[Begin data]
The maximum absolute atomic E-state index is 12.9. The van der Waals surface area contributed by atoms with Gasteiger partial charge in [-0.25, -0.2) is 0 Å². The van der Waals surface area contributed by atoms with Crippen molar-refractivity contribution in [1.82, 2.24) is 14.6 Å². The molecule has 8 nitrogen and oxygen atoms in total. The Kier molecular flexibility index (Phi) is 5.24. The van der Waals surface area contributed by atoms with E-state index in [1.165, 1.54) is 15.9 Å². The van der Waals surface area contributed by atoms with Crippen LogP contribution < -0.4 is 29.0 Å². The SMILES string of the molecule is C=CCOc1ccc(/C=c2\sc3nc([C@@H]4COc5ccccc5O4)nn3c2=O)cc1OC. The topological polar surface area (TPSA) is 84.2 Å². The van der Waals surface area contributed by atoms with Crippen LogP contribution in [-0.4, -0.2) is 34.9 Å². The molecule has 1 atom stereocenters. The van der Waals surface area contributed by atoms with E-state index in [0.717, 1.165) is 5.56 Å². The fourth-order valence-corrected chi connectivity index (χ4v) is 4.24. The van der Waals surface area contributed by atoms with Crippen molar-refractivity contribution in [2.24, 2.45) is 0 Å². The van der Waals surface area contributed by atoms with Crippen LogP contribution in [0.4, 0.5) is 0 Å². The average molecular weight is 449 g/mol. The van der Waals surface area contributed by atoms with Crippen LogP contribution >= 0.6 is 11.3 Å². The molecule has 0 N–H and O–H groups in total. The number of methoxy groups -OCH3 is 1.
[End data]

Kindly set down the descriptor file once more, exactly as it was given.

The maximum absolute atomic E-state index is 12.9. The van der Waals surface area contributed by atoms with Gasteiger partial charge in [-0.25, -0.2) is 0 Å². The van der Waals surface area contributed by atoms with Crippen molar-refractivity contribution in [1.82, 2.24) is 14.6 Å². The molecule has 8 nitrogen and oxygen atoms in total. The Kier molecular flexibility index (Phi) is 5.24. The van der Waals surface area contributed by atoms with E-state index in [1.165, 1.54) is 15.9 Å². The van der Waals surface area contributed by atoms with Crippen LogP contribution < -0.4 is 29.0 Å². The SMILES string of the molecule is C=CCOc1ccc(/C=c2\sc3nc([C@@H]4COc5ccccc5O4)nn3c2=O)cc1OC. The topological polar surface area (TPSA) is 84.2 Å². The van der Waals surface area contributed by atoms with Crippen LogP contribution in [-0.4, -0.2) is 34.9 Å². The molecule has 1 atom stereocenters. The van der Waals surface area contributed by atoms with E-state index in [0.717, 1.165) is 5.56 Å². The fourth-order valence-corrected chi connectivity index (χ4v) is 4.24. The van der Waals surface area contributed by atoms with Crippen molar-refractivity contribution in [2.24, 2.45) is 0 Å². The van der Waals surface area contributed by atoms with Crippen LogP contribution in [0.4, 0.5) is 0 Å². The average molecular weight is 449 g/mol. The van der Waals surface area contributed by atoms with Crippen LogP contribution >= 0.6 is 11.3 Å². The molecule has 0 N–H and O–H groups in total. The number of methoxy groups -OCH3 is 1.